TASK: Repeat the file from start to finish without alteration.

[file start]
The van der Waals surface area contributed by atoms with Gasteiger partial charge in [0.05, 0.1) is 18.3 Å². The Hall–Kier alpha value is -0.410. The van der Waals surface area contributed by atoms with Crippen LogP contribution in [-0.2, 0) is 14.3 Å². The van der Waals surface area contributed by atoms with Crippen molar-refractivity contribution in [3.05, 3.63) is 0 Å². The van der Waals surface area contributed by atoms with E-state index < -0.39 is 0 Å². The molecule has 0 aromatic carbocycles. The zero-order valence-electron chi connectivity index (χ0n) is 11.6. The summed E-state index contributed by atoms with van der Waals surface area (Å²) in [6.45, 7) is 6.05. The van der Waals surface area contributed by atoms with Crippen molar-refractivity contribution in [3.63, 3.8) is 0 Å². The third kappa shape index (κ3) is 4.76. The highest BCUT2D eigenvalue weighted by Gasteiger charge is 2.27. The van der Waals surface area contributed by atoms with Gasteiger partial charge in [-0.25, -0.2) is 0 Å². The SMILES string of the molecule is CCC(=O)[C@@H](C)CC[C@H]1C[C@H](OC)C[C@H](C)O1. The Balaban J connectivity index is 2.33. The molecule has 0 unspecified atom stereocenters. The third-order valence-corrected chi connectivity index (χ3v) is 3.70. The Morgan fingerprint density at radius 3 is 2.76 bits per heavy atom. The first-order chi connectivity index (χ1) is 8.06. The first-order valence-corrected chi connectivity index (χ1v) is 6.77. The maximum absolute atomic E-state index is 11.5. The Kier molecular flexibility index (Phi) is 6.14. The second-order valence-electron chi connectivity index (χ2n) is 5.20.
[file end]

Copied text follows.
The van der Waals surface area contributed by atoms with Gasteiger partial charge in [0.05, 0.1) is 18.3 Å². The Hall–Kier alpha value is -0.410. The van der Waals surface area contributed by atoms with Crippen LogP contribution in [-0.2, 0) is 14.3 Å². The van der Waals surface area contributed by atoms with Crippen molar-refractivity contribution in [3.05, 3.63) is 0 Å². The van der Waals surface area contributed by atoms with E-state index < -0.39 is 0 Å². The molecule has 0 aromatic carbocycles. The zero-order valence-electron chi connectivity index (χ0n) is 11.6. The summed E-state index contributed by atoms with van der Waals surface area (Å²) in [6.45, 7) is 6.05. The van der Waals surface area contributed by atoms with Crippen molar-refractivity contribution in [3.63, 3.8) is 0 Å². The third kappa shape index (κ3) is 4.76. The highest BCUT2D eigenvalue weighted by Gasteiger charge is 2.27. The van der Waals surface area contributed by atoms with Gasteiger partial charge in [-0.25, -0.2) is 0 Å². The SMILES string of the molecule is CCC(=O)[C@@H](C)CC[C@H]1C[C@H](OC)C[C@H](C)O1. The Balaban J connectivity index is 2.33. The molecule has 0 unspecified atom stereocenters. The third-order valence-corrected chi connectivity index (χ3v) is 3.70. The Morgan fingerprint density at radius 3 is 2.76 bits per heavy atom. The first-order chi connectivity index (χ1) is 8.06. The first-order valence-corrected chi connectivity index (χ1v) is 6.77. The maximum absolute atomic E-state index is 11.5. The Kier molecular flexibility index (Phi) is 6.14. The second-order valence-electron chi connectivity index (χ2n) is 5.20.